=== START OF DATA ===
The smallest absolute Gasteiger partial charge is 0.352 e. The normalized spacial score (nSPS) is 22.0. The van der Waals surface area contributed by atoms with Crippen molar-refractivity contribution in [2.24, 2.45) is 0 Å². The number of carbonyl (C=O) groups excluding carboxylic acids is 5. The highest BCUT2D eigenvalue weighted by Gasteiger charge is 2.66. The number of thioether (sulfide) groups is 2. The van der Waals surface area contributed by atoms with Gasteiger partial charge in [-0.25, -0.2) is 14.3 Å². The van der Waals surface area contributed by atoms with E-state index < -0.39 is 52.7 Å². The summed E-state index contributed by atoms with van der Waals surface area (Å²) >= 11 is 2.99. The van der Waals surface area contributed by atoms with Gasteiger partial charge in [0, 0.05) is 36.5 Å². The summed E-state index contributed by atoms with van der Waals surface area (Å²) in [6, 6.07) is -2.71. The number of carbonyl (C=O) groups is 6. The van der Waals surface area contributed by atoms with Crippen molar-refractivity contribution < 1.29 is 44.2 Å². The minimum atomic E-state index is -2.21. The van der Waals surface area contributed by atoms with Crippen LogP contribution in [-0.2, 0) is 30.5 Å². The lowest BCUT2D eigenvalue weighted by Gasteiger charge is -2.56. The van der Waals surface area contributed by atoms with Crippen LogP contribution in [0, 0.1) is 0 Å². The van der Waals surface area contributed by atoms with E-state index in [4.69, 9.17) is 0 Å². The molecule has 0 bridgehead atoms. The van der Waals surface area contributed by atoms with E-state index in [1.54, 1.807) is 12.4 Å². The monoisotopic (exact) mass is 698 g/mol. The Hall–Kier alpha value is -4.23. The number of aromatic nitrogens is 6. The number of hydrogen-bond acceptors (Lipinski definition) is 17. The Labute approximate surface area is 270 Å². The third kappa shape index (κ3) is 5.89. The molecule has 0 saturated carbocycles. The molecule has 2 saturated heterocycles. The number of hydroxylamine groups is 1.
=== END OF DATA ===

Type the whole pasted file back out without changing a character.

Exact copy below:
The smallest absolute Gasteiger partial charge is 0.352 e. The normalized spacial score (nSPS) is 22.0. The van der Waals surface area contributed by atoms with Crippen molar-refractivity contribution in [2.24, 2.45) is 0 Å². The number of carbonyl (C=O) groups excluding carboxylic acids is 5. The highest BCUT2D eigenvalue weighted by Gasteiger charge is 2.66. The number of thioether (sulfide) groups is 2. The van der Waals surface area contributed by atoms with Gasteiger partial charge in [-0.25, -0.2) is 14.3 Å². The van der Waals surface area contributed by atoms with E-state index < -0.39 is 52.7 Å². The summed E-state index contributed by atoms with van der Waals surface area (Å²) >= 11 is 2.99. The van der Waals surface area contributed by atoms with Gasteiger partial charge in [0, 0.05) is 36.5 Å². The summed E-state index contributed by atoms with van der Waals surface area (Å²) in [6, 6.07) is -2.71. The number of carbonyl (C=O) groups is 6. The van der Waals surface area contributed by atoms with Crippen molar-refractivity contribution < 1.29 is 44.2 Å². The minimum atomic E-state index is -2.21. The van der Waals surface area contributed by atoms with Crippen LogP contribution in [-0.2, 0) is 30.5 Å². The lowest BCUT2D eigenvalue weighted by Gasteiger charge is -2.56. The van der Waals surface area contributed by atoms with Crippen LogP contribution in [0, 0.1) is 0 Å². The van der Waals surface area contributed by atoms with E-state index in [4.69, 9.17) is 0 Å². The molecule has 0 bridgehead atoms. The van der Waals surface area contributed by atoms with E-state index in [1.54, 1.807) is 12.4 Å². The monoisotopic (exact) mass is 698 g/mol. The Hall–Kier alpha value is -4.23. The number of aromatic nitrogens is 6. The number of hydrogen-bond acceptors (Lipinski definition) is 17. The Labute approximate surface area is 270 Å². The third kappa shape index (κ3) is 5.89. The molecule has 0 saturated carbocycles. The molecule has 2 saturated heterocycles. The number of hydroxylamine groups is 1.